What Is a Lesser Metatarsal Shortening Osteotomy?

Each foot has five metatarsals. These are the long bones of the foot. They connect the toes to the rest of the foot. They also make up the ball of the foot. The lesser metatarsals are the bones that connect to the second through fifth toes (not the first, or big toe). 

An osteotomy is a cut made in the bone. It is similar to breaking the bone but in a very controlled manner. A lesser metatarsal shortening osteotomy changes the pressure distribution under the ball of the foot, relieving pain. It also can be used to put a chronically dislocated toe back in position.


Surgery is appropriate if non-surgical methods have not relieved pain. Your foot and ankle orthopaedic surgeon may recommend this procedure to alter pressure across the ball of the foot as well as correct toe angulation or dislocation. This is most commonly seen when the toes are bent abnormally (as in hammertoe or claw toe deformities). Other less involved options may be more appropriate depending on the deformity and the patient's symptoms. However, when the toe is dislocated, the surgeon usually addresses the deformity with a metatarsal shortening osteotomy, since just straightening the toe (without shortening) can cause loss of adequate blood flow to the toe, which could lead to gangrene.

Another reason to perform the procedure is to relieve pressure under a metatarsal head. In this case, there is usually a callus and pain in the ball of the foot.

Reasons to avoid this surgery include lack of attempted non-surgical treatment, active infection around the surgical site, lack of adequate blood supply to allow healing, or arthritis at the joint next to the osteotomy. The shortening osteotomy would correct the toe's position, but the patient would likely have continued pain due to the arthritis.


This procedure typically is performed with the patient going home the same day. General and/or regional anesthesia (a block) can be utilized. The surgeon uses a saw to cut the bone. The two bone ends are shifted so that the bone shortens. This shortening gives "slack” to the toe and allows the toe to be placed in the correct position. Other soft tissue procedures often are performed at the same time to correct toe deformities.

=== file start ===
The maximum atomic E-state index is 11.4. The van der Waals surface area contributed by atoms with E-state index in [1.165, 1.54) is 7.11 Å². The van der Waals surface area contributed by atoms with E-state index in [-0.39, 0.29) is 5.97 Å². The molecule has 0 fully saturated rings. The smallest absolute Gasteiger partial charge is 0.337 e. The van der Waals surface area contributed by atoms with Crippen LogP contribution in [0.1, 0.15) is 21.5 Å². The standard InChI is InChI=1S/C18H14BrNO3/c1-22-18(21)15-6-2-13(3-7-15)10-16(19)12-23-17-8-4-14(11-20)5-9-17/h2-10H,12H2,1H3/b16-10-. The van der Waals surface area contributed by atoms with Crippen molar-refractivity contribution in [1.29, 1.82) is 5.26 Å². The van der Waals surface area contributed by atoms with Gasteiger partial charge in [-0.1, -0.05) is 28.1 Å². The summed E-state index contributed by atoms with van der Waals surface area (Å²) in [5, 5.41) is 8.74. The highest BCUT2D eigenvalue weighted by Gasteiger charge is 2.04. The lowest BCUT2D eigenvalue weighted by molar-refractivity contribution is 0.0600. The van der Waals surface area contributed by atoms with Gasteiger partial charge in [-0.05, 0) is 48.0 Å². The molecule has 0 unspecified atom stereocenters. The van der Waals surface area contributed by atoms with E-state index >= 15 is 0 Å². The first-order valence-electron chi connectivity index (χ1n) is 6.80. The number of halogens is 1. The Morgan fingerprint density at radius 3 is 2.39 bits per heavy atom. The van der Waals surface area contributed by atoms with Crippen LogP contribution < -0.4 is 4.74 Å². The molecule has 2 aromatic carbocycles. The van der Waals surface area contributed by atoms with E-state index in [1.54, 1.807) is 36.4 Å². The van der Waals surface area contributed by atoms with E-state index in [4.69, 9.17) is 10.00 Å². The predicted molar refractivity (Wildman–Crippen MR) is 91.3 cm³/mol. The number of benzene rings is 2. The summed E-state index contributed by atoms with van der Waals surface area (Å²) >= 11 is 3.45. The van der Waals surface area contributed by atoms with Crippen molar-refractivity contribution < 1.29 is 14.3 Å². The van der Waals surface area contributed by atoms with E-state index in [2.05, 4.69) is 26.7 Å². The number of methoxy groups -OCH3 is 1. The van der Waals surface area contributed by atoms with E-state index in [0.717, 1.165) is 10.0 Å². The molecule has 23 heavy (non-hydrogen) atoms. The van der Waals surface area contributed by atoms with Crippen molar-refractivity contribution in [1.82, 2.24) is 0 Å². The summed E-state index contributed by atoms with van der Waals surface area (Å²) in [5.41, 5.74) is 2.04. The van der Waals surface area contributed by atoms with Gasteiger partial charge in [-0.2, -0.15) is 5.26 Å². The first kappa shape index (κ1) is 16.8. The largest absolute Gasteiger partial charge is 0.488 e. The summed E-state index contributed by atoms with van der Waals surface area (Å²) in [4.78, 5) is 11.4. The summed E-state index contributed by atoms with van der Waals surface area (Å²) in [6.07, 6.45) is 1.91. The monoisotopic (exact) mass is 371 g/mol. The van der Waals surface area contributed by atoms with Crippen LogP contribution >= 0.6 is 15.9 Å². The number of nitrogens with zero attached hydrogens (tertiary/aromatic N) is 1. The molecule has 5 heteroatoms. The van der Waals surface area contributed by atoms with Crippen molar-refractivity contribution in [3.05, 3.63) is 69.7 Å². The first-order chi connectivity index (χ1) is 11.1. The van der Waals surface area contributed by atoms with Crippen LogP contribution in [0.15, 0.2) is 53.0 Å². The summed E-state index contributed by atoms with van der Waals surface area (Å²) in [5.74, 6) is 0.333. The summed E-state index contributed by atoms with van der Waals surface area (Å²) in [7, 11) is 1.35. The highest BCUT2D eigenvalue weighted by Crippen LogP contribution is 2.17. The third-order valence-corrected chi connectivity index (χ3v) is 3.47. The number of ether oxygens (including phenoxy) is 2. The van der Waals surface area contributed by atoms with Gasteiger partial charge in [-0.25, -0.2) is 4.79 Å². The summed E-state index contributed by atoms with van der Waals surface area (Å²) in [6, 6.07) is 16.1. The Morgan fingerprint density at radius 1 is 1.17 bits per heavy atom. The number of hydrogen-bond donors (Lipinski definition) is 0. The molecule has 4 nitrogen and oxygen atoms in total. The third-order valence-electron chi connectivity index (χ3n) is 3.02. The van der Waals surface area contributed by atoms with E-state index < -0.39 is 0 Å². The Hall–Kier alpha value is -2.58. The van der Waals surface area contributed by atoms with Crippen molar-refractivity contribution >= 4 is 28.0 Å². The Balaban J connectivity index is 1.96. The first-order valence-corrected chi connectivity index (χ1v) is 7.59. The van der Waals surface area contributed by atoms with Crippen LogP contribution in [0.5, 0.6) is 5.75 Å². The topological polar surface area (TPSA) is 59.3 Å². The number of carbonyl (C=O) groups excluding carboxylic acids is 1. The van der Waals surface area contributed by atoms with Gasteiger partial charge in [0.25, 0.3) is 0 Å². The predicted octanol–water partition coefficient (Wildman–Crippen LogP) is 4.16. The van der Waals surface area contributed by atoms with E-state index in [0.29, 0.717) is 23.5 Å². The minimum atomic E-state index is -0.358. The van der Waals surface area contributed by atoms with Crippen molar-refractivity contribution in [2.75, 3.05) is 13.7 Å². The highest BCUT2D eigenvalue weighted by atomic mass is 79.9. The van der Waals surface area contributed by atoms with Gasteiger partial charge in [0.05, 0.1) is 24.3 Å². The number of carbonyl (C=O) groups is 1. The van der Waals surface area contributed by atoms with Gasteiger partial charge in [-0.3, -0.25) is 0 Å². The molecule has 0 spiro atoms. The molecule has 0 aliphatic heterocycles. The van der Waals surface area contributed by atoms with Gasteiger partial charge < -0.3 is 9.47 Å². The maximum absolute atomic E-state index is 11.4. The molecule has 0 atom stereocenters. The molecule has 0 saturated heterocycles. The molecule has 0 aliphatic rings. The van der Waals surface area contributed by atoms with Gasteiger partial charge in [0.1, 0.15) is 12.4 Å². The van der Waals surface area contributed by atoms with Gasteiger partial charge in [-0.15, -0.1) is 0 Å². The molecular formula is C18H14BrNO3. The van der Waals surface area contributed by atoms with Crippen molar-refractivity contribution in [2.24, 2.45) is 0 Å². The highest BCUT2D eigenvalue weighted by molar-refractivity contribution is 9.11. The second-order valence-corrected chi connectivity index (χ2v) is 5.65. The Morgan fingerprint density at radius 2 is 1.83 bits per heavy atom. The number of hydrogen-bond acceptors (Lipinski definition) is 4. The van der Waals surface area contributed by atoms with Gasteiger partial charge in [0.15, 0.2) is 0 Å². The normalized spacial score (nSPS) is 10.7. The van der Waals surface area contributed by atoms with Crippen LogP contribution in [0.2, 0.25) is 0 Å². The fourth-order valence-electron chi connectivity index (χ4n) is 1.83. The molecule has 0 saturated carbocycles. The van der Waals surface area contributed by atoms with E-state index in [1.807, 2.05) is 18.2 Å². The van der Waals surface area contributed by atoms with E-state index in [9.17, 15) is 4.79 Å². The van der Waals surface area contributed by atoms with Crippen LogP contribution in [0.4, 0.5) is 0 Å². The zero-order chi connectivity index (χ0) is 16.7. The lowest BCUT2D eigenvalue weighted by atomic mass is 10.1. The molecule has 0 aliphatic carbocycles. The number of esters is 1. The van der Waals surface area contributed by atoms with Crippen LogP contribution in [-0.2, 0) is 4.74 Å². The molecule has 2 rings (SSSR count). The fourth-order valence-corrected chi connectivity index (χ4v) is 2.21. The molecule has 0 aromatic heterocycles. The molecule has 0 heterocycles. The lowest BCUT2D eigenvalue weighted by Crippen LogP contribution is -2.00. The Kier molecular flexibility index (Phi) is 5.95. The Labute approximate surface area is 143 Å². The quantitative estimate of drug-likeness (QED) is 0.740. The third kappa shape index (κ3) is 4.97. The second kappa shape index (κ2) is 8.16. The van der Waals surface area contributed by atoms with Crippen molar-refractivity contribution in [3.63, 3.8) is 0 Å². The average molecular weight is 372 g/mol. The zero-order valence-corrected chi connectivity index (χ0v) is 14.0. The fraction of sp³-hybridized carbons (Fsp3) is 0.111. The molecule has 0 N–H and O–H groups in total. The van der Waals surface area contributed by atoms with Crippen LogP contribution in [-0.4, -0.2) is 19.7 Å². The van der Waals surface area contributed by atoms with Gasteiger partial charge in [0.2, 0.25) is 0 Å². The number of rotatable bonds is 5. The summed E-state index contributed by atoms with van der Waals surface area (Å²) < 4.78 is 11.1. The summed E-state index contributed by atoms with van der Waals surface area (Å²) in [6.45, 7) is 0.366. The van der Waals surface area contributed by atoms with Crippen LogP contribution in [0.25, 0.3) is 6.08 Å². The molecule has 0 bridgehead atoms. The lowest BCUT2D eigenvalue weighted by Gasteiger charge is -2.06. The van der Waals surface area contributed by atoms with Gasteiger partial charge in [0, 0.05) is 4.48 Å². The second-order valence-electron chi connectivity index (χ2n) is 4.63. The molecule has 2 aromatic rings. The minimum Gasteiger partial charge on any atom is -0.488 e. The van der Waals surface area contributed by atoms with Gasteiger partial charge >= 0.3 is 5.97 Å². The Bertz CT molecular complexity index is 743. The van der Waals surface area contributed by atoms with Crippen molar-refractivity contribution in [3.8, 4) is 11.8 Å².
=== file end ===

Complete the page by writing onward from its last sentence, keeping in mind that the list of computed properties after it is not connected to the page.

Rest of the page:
Specific Technique

A 1-2 inch incision is made over the top of the foot. There are many types of metatarsal shortening osteotomies. Where the incision is made depends on the location of the osteotomy. The surgeon uses a saw to cut the bone at the end of the metatarsal. The cut is made completely through the bone. After the appropriate amount of sliding has occurred, the osteotomy is held in that position with either pins or screws. The surgeon may also place a temporary wire through the toe itself. The skin is then closed.

X-rays before and after a second metatarsal shortening procedure

Left: X-ray before surgery. The circle shows the dislocation of the second toe.
Right: X-ray after surgery showing the second toe in the correct position.


Immediately after surgery, a padded soft dressing is placed around the foot. You will be given a hard-soled shoe or boot and instructed to place weight only on the heel.

It is important to keep the dressing clean. You may shower/bathe with either a plastic bag or commercially available cover to keep the dressings dry. You should keep your foot elevated as much as possible to avoid swelling. Excess swelling can lead to problems with wound healing.  

The surgeon will usually see you in the office 1-2 weeks after surgery. Your dressing will be changed and, when skin has adequately healed, your stitches will be removed. Range-of-motion exercises with the toe may be started. If a wire was placed in the toe, it typically is removed in the office 4-6 weeks after surgery. At 4-6 weeks, weight bearing usually is allowed as tolerated.

Risks and Complications

All surgeries come with possible complications, including the risks associated with anesthesia, infection, damage to nerves and blood vessels, and bleeding or blood clots.

There also are complications specific to metatarsal osteotomies. Failure of the bone to heal after it has been cut may result in continued pain. This complication, called a nonunion, typically requires another surgery to get the bone to heal in order to alleviate the pain. Excessive scaring can occur as can recurrence of the deformity.

Will I have normal function of my toes after this surgery?

You should expect some degree of stiffness of the operative toes after this procedure. The amount of motion regained depends on the severity of the deformity before surgery and any other procedures done. Range-of-motion exercises after surgery can help to decrease stiffness.

How long will my toe be swollen after surgery? 

Even with appropriate healing, toes may remain swollen for months after surgery.


Original article by Sudhir Belagaje, MD
Contributors/Reviewers: Jeffrey Feinblatt, MD

The American Orthopaedic Foot & Ankle Society (AOFAS) offers information on this site as an educational service. The content of FootCareMD, including text, images, and graphics, is for informational purposes only. The content is not intended to substitute for professional medical advice, diagnoses or treatments. If you need medical advice, use the "Find a Surgeon" search to locate a foot and ankle orthopaedic surgeon in your area.